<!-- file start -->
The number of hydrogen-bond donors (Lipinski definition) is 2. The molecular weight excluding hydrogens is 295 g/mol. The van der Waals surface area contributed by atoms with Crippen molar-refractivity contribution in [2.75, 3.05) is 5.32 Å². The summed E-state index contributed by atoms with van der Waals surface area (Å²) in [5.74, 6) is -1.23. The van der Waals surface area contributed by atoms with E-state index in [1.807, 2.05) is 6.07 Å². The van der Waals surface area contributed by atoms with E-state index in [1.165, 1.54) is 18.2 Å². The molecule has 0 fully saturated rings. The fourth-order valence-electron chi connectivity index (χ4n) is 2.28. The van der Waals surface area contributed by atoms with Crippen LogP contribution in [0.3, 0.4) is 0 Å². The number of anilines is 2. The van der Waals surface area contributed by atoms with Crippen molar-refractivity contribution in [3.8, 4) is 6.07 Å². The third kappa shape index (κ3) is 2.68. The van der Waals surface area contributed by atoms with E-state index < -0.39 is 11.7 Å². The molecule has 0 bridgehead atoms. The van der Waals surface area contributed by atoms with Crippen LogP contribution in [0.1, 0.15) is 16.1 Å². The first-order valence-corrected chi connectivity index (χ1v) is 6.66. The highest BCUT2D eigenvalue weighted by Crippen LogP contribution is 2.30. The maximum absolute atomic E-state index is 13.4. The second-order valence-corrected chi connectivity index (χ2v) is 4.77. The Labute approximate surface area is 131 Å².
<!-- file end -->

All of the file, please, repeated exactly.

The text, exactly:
The number of hydrogen-bond donors (Lipinski definition) is 2. The molecular weight excluding hydrogens is 295 g/mol. The van der Waals surface area contributed by atoms with Crippen molar-refractivity contribution in [2.75, 3.05) is 5.32 Å². The summed E-state index contributed by atoms with van der Waals surface area (Å²) in [5.74, 6) is -1.23. The van der Waals surface area contributed by atoms with E-state index in [1.807, 2.05) is 6.07 Å². The van der Waals surface area contributed by atoms with E-state index in [1.165, 1.54) is 18.2 Å². The molecule has 0 fully saturated rings. The fourth-order valence-electron chi connectivity index (χ4n) is 2.28. The van der Waals surface area contributed by atoms with Crippen LogP contribution in [0.3, 0.4) is 0 Å². The number of anilines is 2. The van der Waals surface area contributed by atoms with Crippen molar-refractivity contribution in [3.8, 4) is 6.07 Å². The third kappa shape index (κ3) is 2.68. The van der Waals surface area contributed by atoms with E-state index < -0.39 is 11.7 Å². The molecule has 0 bridgehead atoms. The van der Waals surface area contributed by atoms with Crippen LogP contribution in [0.1, 0.15) is 16.1 Å². The first-order valence-corrected chi connectivity index (χ1v) is 6.66. The highest BCUT2D eigenvalue weighted by Crippen LogP contribution is 2.30. The maximum absolute atomic E-state index is 13.4. The second-order valence-corrected chi connectivity index (χ2v) is 4.77. The Labute approximate surface area is 131 Å².